By KARA EBERLE
Some might say I have an unhealthy attachment to my cell phone.
And, to a casual observer, that’s probably how it looks.
I carry it with me everywhere.
It sits on the table in front of me when I’m in meetings. I carry it when I walk away from my desk. I check it for missed calls or text messages constantly.
But my maroon EnV3 isn’t just a phone to me. I’m not using it to check Facebook or Twitter. It’s the way I stay connected to my kids while I’m at work.
It’s my way of being “near” Mara and Charlie when I can’t physically be with them.
With a quick text, I can find out if Charlie rolled over yet and whether Mara took a nap.
It’s also how I find out if there’s an emergency, which happens more often than I care to admit.
What if Mara, soon to be 5, gets sick at day care and needs to be picked up? What if Charlie, now 5 months old, spikes a fever and needs to go to the doctor?
These questions and more run through my head all day long.
I still remember the day a couple years ago when I didn’t grab my phone on the way to an impromptu meeting at work. Mara’s teachers at day care tried to reach me to tell me she had a fever. I didn’t know anything was wrong until I got back to my desk about a half-hour later and saw the voicemail light glowing on my desk phone and the “missed call” and “new message” notifications on my cell.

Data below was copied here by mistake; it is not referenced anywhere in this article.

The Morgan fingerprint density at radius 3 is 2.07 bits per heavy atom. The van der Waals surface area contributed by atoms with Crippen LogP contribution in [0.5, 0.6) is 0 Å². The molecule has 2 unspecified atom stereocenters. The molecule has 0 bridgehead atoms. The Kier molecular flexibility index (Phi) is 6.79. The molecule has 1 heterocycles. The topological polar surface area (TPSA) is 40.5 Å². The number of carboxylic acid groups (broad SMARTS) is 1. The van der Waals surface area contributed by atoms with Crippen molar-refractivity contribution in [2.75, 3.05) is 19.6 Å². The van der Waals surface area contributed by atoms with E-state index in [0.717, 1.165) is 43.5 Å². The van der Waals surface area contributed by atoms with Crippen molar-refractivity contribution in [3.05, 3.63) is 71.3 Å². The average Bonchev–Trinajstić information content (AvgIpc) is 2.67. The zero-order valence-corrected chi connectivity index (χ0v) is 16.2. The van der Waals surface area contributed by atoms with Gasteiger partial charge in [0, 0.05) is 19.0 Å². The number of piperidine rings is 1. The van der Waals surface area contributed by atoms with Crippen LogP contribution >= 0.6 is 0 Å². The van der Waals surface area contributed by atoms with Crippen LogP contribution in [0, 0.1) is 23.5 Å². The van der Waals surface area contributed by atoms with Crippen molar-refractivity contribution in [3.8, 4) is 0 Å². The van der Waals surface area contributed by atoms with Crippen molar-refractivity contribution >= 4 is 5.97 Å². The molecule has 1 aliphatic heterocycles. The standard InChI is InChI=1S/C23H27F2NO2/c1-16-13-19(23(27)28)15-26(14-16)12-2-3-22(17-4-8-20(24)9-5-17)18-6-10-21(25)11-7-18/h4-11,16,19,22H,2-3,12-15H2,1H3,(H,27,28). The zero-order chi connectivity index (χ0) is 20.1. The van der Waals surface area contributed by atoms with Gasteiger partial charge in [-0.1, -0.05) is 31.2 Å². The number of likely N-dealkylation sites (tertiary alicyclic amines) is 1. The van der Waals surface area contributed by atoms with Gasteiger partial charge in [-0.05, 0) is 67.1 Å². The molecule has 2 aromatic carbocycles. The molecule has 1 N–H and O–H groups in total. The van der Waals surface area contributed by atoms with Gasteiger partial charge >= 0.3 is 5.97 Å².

I can’t begin to explain how sick I felt as I realized that my little girl needed me, but I wasn’t there.
My husband, Mark, who couldn’t leave work, had tried to reach me, too.
Everyone wondered: Where’s Mommy?
Around the same time, Mara tripped and bit through her lip. Mark called me on the way to the emergency room. Because I had my phone with me that day, I was able to get to the hospital quickly.
Those memories pop into my mind every time I think about leaving my phone on my desk or in my purse, even for a minute.
When my kiddos are in my sight and my husband is home, my phone and I take a break.
On the weekends, I go for hours without looking at my phone. Sometimes, I put it down somewhere and forget about it while I snuggle my son and daughter.
For me, it’s not about being plugged in to social networks or chatting with girlfriends.
I’m not addicted to the technology.
I’m just a mom with a healthy attachment to her kids.
Apparently, I’m not alone…
Working moms (defined as women who have full-time jobs and at least one child at home) are among the highest spenders on cell phone services.
They spend 21 percent more than the average user each month, according to a recent report from Scarborough Research. The average bill for a working mom is $94, compared with $78 for all cell phone users.
Working moms also are 42 percent more likely than the average user to download content to their phone, the report states.